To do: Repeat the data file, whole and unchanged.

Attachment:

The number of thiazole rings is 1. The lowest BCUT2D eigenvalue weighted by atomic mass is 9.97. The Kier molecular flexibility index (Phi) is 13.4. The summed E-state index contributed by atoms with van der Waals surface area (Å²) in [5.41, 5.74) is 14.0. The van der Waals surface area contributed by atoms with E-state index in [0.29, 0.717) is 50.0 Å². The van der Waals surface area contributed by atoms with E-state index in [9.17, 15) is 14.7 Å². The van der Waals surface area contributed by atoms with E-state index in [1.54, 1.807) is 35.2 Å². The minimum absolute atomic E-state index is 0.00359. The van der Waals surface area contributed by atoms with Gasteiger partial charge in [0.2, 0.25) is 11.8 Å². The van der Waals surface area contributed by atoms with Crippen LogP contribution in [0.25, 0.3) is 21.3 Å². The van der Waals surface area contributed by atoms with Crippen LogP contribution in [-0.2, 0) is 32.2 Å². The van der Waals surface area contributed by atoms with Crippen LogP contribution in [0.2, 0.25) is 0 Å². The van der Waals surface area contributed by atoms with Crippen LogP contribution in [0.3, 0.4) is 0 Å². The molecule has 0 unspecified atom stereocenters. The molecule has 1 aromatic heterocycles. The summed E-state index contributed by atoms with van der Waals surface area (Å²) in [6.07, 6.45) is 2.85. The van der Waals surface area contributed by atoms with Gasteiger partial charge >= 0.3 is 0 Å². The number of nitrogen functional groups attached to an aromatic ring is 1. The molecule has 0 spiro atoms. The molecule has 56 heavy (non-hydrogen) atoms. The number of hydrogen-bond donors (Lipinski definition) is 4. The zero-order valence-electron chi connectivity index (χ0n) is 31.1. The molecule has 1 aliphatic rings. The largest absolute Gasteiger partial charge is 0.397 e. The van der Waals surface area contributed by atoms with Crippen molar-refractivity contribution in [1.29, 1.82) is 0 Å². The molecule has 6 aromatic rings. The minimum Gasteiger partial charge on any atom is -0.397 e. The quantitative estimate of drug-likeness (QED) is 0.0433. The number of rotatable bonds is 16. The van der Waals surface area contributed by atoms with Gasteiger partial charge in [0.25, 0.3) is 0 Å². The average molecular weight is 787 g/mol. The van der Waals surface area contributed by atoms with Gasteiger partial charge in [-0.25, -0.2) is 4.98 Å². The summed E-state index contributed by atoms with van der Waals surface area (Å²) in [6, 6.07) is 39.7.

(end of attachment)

The number of thiazole rings is 1. The lowest BCUT2D eigenvalue weighted by atomic mass is 9.97. The Kier molecular flexibility index (Phi) is 13.4. The summed E-state index contributed by atoms with van der Waals surface area (Å²) in [5.41, 5.74) is 14.0. The van der Waals surface area contributed by atoms with E-state index in [0.29, 0.717) is 50.0 Å². The van der Waals surface area contributed by atoms with E-state index in [9.17, 15) is 14.7 Å². The van der Waals surface area contributed by atoms with E-state index in [1.54, 1.807) is 35.2 Å². The minimum absolute atomic E-state index is 0.00359. The van der Waals surface area contributed by atoms with Gasteiger partial charge in [0.2, 0.25) is 11.8 Å². The van der Waals surface area contributed by atoms with Crippen LogP contribution in [0.25, 0.3) is 21.3 Å². The van der Waals surface area contributed by atoms with Crippen LogP contribution in [-0.2, 0) is 32.2 Å². The van der Waals surface area contributed by atoms with Crippen LogP contribution in [0.2, 0.25) is 0 Å². The van der Waals surface area contributed by atoms with Crippen LogP contribution in [0.3, 0.4) is 0 Å². The molecule has 0 unspecified atom stereocenters. The molecule has 1 aromatic heterocycles. The summed E-state index contributed by atoms with van der Waals surface area (Å²) in [6.07, 6.45) is 2.85. The van der Waals surface area contributed by atoms with Gasteiger partial charge >= 0.3 is 0 Å². The number of nitrogen functional groups attached to an aromatic ring is 1. The molecule has 0 spiro atoms. The molecule has 56 heavy (non-hydrogen) atoms. The number of hydrogen-bond donors (Lipinski definition) is 4. The zero-order valence-electron chi connectivity index (χ0n) is 31.1. The molecule has 1 aliphatic rings. The largest absolute Gasteiger partial charge is 0.397 e. The van der Waals surface area contributed by atoms with Crippen molar-refractivity contribution in [1.29, 1.82) is 0 Å². The molecule has 6 aromatic rings. The minimum Gasteiger partial charge on any atom is -0.397 e. The quantitative estimate of drug-likeness (QED) is 0.0433. The number of rotatable bonds is 16. The van der Waals surface area contributed by atoms with Gasteiger partial charge in [0.25, 0.3) is 0 Å². The average molecular weight is 787 g/mol. The van der Waals surface area contributed by atoms with Gasteiger partial charge in [-0.25, -0.2) is 4.98 Å². The summed E-state index contributed by atoms with van der Waals surface area (Å²) in [6, 6.07) is 39.7.